He spends the rest of the day staying out of sight as he skirts the borders of the village, chancing a quiet moment near one of the outlying homesteads to sneak into a pantry and steal a bag of salted meat and a ceramic jar of preserved fruit. On his way out, he sees sunlight reflecting gold off a pond that borders the property of the homestead, too small to be a lake but large enough to at least have its own fish. It's a careless risk, but he still seems alone and so he stops by the water's edge before he goes, long enough for the surface to settle, allowing him a look at his own reflection.

He blinks.

He'd wondered if the purple of his hands was a dye or some strange result of the magic under his palms, but no. It goes from his wrists all the way up his arms to his neck and face, disappearing into a tangled mess of indigo-black hair that hangs down to his cheeks. He's got horns, too, spiraling out from the side of his head and curling to a point under his ears. He'd hardly noticed the weight of them for all that they seem to be made of solid bone. But for as unexpected as the rest of his features are, what catches him most are his eyes—without pupils and red as a bloody sunrise. He looks like something from a child's nightmare, something whose teeth should be filed to a point—his aren't; he checked—and it's seeming a better idea by the moment that he'd chosen to stay out of sight.  

There's nothing familiar in the reflection, though, and that sticks in his throat some—he'd wondered if the sight of his face might've brought something back. No matter. Add another unknown to the murky shape of his past whether he went into the ground this way or woke up as such, but he finds himself mostly unconcerned with the answer. It's a bold look, certainly—devilish, even—but there's life to it. Personality. A brightly colored canvas to work with, and if he can't remember the man he was before, he certainly has plenty with which to build a new one.



He dreams of the circus the night before it shows up in town.

He sees the tent, first—the sweep of midnight-blue fabric cresting down like a wave, starlight-colored streamers affixed to the peak and dancing like faeries in the wind. Would swear he could feel the weight of the cloth against his hand as he pushes back the curtain and wanders inside, a semicircle of empty risers framing the performers' half of the tent, a tall column of wood cutting through the middle to support the vast arc of fabric. Turns on his heel and suddenly the stands are full, applause echoing through the tent as a young dwarven girl begins to sing, steady and enchanting like her vocal chords have been gods-blessed. Blinks and sees two halfling sisters in serpentine makeup wending their way up the center column like one creature of shared muscle and scale. Hears the sound of a fiddle behind him and sees it floating in space around the head of a man whose face is painted up to match the blue of the tent. Then he's gone and it's a dark-skinned woman with flame-red hair dancing between the fan-shaped curves of breathing fire.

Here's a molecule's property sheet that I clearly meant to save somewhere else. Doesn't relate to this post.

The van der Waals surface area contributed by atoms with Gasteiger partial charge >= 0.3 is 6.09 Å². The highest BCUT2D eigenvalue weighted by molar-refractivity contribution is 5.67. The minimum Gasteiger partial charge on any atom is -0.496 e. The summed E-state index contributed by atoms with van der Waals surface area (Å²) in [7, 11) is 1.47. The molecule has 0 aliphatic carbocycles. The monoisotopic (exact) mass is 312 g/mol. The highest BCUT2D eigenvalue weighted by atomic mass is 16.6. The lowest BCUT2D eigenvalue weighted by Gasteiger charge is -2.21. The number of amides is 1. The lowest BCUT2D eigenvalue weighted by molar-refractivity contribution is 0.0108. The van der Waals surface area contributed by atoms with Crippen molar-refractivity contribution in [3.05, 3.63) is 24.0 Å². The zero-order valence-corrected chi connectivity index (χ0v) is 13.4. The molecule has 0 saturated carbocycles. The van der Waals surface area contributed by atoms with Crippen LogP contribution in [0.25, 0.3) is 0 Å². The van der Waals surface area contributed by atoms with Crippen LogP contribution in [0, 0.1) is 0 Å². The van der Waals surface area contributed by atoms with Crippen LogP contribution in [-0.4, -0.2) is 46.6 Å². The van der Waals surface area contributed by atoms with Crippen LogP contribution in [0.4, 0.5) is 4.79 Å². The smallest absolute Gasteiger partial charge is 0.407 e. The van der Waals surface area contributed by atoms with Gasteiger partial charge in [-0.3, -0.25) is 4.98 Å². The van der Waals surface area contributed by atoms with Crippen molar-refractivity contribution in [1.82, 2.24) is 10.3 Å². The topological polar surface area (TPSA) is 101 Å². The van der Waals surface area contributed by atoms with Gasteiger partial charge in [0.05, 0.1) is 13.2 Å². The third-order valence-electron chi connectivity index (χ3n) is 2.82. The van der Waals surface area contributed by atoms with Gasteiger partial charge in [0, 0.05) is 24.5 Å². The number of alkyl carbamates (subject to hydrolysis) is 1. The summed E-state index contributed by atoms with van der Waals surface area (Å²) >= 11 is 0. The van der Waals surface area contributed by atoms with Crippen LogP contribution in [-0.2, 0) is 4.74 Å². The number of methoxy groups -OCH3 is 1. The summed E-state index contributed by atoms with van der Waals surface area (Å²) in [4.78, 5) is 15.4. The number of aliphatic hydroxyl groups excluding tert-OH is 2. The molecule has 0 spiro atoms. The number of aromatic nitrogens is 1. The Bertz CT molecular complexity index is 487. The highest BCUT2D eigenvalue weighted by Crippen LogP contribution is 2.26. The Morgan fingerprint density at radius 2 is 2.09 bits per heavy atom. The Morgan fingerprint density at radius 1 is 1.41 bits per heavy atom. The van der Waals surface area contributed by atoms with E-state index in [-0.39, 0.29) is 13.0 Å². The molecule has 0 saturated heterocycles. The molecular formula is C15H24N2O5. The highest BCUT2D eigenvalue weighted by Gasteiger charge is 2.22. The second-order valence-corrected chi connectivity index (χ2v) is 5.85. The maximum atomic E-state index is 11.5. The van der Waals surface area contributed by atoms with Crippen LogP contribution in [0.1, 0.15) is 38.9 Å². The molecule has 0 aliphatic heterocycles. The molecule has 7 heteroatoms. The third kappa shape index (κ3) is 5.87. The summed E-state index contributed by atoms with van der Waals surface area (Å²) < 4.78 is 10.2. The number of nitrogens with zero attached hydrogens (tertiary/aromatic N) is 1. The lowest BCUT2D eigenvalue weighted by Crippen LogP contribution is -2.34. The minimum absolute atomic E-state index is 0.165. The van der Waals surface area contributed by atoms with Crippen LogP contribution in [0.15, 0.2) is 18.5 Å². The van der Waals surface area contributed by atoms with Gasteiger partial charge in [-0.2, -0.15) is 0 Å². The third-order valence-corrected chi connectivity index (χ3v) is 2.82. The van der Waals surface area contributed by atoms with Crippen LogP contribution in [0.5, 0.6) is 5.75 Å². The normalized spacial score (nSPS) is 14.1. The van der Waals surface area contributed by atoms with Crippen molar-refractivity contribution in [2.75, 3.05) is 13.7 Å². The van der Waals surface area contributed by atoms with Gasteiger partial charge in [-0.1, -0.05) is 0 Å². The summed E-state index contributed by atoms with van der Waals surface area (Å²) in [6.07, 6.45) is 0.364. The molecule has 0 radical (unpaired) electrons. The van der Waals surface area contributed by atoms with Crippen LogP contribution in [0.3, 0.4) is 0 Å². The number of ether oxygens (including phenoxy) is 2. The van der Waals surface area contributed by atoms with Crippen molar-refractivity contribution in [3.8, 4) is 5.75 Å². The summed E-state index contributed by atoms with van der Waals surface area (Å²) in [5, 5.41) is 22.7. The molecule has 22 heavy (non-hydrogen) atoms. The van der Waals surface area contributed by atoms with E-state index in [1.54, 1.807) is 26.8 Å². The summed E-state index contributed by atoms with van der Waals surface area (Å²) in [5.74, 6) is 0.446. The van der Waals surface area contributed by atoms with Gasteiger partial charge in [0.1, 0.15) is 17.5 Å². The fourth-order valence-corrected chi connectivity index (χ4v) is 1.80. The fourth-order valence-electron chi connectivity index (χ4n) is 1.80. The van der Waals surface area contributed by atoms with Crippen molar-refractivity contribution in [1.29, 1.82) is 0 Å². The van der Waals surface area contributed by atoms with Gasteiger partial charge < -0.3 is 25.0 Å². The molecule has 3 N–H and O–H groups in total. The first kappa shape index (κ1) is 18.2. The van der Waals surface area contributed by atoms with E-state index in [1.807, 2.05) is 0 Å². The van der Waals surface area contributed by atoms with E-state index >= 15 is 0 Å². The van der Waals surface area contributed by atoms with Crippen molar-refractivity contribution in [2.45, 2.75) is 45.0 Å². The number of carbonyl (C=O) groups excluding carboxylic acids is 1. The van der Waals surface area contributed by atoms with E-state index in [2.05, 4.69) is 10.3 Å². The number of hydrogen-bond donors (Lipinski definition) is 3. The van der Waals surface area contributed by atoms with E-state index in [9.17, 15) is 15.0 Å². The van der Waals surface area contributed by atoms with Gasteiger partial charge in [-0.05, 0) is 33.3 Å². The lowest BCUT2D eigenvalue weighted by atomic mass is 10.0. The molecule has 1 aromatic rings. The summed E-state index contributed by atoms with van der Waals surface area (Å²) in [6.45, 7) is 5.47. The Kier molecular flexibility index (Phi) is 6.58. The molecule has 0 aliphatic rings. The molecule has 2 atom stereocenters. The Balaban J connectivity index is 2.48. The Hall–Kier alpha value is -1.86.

Find, the voice below the mountains says, raising the hair all along his arms. His head turns without his meaning to until he's looking at a lanky, half-elven man standing near the tent's entrance. The half-elf is smiling as he talks to the performers, shifting his knuckles as a silver coin dances across the back of them. He'll forget this part, but for a moment the half-elven man's eyes flash the color of amber, of bone lit up in firelight.

Find, the voice repeats, and the next day, that's exactly what he does.



He sees that same half-elven man in the morning while the tent fabric is unfolded across an open stretch of field outside of town, the center column still strapped to the back of a wagon at the tent's perimeter. While he waits between the trees like a lavender-colored shadow, he catches some of the figures from his dream moving among the carts: the angel-voiced dwarven girl walking in step with a hunched, lizard-skinned man; the halfling sisters practicing a series of acrobatics, dressed in simple tunics instead of the scaled makeup they'd worn during the performance; the dark-skinned woman leaning against one of the wagons with two metal-worked fans resting at her feet. 

How had you known? he wonders, but of course the voice beneath the mountains doesn't answer.

It's another hour of waiting before an opportunity arises, the half-elven man heading alone towards town, his path cutting through an isolated stretch of wood. He follows at a distance until the road curves past a hill, out of sight of either the carnival or the central stretch of town, and that's when he eases out of the shadow of a tree, making his way down the slope of dirt with enough noise to catch the half-elven man's attention.